Book Review: “The Godmother’s Secret” by Elizabeth St. John

62232439When one says “the Princes in the Tower,” a few images pop into our mind. Two young boys were killed in the Tower by their evil uncle, who would become King Richard III. At least, that is the image that the Tudors wanted the world to see, and for centuries, that story has often been told. However, as research has expanded into who Richard III was, the tale of these two boys and their ultimate fate has become even murkier with new suspects and the question of whether the boys were murdered. Elizabeth St. John decided to take on the mystery of the Princes of the Tower with her twist to the tale in her latest novel, “The Godmother’s Secret.”

Thank you, Elizabeth St. John, for sending me a copy of your latest novel. I have found the mystery of the Princes of the Tower fascinating, and when I heard that this novel had a different angle to their tale, I knew I wanted to read it.

We begin our journey by introducing Lady Elysabeth Scrope, the wife of John Scrope and the half-sister to Margaret Beaufort, going into the sanctuary with Elizabeth Woodville. She is there to act as the godmother for Elizabeth Woodville’s first son, the future King Edward V, at the request of King Henry VI. Elysabeth is reluctant to help the Yorkist cause, as she was raised as a Lancastrian, but her husband is loyal to the Yorkists. She promises to keep Edward safe from harm, which would prove more challenging with the death of King Edward IV in 1483.

This should be a happy time for Elysabeth, John, and the new King Edward V, but a sermon and a coup caused everything to come crashing down. Edward and his brother Richard are removed to the Tower of London while their uncle becomes King Richard III. Along the way, Margaret Beaufort schemes to get her beloved son, Henry Tudor, to become the next king of England. Torn between her blood family and her family built by loyalty, Elysabeth must navigate the ever-changing political field of 1483-1485 to protect the princes, no matter the cost.

I thoroughly enjoyed being introduced to Lady Elysabeth Scrope and John Scrope and seeing the events unfold while they weathered the political storm the best they could. St. John has created a believable and compelling story about what might have happened to these two boys whose disappearance has captured our imaginations for centuries. She attempts to answer some age-old questions, like what might have happened to the boys, did Richard III have them killed, and did Margaret Beaufort have something to do with the princes’ disappearance? Suppose you want an engaging novel that gives a different perspective about what might have happened to the Princes in the Tower. In that case, I highly recommend you read “The Godmother’s Secret” by Elizabeth St. John.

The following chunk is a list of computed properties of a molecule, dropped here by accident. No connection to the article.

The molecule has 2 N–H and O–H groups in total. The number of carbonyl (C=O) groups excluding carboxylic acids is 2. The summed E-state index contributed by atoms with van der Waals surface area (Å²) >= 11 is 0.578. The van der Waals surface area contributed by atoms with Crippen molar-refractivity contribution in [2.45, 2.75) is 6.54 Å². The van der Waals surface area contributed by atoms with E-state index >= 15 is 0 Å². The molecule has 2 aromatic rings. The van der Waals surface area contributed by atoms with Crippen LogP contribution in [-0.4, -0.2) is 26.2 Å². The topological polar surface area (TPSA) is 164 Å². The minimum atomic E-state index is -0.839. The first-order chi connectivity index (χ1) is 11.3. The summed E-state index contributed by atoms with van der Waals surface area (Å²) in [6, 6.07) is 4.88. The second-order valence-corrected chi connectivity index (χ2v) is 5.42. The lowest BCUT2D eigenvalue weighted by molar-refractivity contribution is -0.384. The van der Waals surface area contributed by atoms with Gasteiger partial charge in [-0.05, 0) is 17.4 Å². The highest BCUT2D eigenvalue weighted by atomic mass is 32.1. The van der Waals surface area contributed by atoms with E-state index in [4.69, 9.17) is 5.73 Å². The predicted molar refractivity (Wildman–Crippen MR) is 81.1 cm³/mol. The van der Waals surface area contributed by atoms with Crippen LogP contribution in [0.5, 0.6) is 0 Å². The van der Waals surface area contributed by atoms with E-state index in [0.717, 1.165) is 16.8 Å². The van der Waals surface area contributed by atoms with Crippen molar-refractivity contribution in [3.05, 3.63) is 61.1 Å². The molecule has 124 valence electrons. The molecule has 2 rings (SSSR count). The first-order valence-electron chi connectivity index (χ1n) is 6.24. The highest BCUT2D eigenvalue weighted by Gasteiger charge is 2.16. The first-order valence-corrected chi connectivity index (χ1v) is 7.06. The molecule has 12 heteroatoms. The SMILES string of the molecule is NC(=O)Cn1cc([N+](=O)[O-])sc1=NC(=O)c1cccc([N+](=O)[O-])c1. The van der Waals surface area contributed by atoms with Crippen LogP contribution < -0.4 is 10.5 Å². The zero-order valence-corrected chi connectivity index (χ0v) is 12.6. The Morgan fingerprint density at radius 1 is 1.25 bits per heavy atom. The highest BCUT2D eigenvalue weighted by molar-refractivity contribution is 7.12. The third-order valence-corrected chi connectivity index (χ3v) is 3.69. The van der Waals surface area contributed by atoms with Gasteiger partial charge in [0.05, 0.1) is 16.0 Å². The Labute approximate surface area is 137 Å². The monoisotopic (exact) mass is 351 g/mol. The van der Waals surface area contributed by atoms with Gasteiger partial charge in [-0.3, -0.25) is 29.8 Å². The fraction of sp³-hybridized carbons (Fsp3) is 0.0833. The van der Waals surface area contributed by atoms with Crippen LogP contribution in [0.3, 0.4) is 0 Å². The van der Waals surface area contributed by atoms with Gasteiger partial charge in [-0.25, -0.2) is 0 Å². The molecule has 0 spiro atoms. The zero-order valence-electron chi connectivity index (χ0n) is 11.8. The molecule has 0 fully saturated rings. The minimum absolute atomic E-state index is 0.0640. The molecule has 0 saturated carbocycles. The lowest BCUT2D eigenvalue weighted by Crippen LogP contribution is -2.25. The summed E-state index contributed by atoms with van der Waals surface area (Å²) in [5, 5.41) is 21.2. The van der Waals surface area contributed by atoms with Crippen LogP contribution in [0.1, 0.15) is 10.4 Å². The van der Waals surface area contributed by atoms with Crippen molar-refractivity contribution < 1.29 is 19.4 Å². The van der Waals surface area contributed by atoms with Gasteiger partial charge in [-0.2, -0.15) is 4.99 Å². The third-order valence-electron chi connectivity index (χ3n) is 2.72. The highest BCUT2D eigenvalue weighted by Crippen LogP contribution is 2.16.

Book Review: “The Woodville Women” by Sarah J. Hodder

61772589Three women in one family who shared the same first name saw England change over a tumultuous century. They saw the end of the Plantagenet dynasty and the rise of the Tudors while on the sidelines of great battles. Through heartaches and triumphs, the women of the Woodville family became princesses and queens that would transform the political landscape of England forever. These three women, Elizabeth Woodville, Elizabeth of York, and Elizabeth Grey, were incredible examples of what it meant to be medieval royal women. They are featured in Sarah J. Hodder’s latest book, “The Woodville Women.”

I want to thank Pen and Sword Books and NetGalley for sending me a copy of this book. I have read other books by Sarah J. Hodder about women from the Woodville family, so when I heard about this title, I wanted to see what new information she would share with her audience.

We begin our adventure into the Woodville family by exploring the matriarch of this rather extraordinary family, Jacquetta of Luxembourg, the future wife of Richard Woodville. For a woman of Jacquetta’s status to marry a man well below her rank was unheard of in medieval Europe, but their union would change history during the tumultuous time known as the Wars of the Roses. Their daughter, Elizabeth Woodville, would marry a Lancastrian soldier named Sir John Grey of Grosby, but when John died, she caught the eye of the young Yorkist king, Edward IV.

During King Edward IV’s reign, Elizabeth Woodville, now queen of England, showed her true strength. As a mother to a large family, including the infamous Princes of the Tower, and her eldest child Elizabeth of York, Elizabeth Woodville fought for her children’s rights, even after her beloved husband’s death. Elizabeth of York would follow in her mother’s footsteps and become Queen of England when she married the victor of the battle of Bosworth Field, Henry Tudor, the patriarch of the Tudor dynasty.

The woman who proved the most fascinating character in this particular book for me was Elizabeth Grey, the daughter of Thomas Grey and Cecily Bonville. Elizabeth Grey would marry Gerald Fitzgerald, 9th Earl of Kildare, who she met at the Field of Cloth of Gold. They would live in Ireland and have many children together, but things were not smooth sailing as Kildare’s rivalries would lead to rebellions in Ireland and land him in the Tower of London a few times. Although Kildare had a rocky relationship with King Henry VIII, Elizabeth Grey was cordial with her royal relation.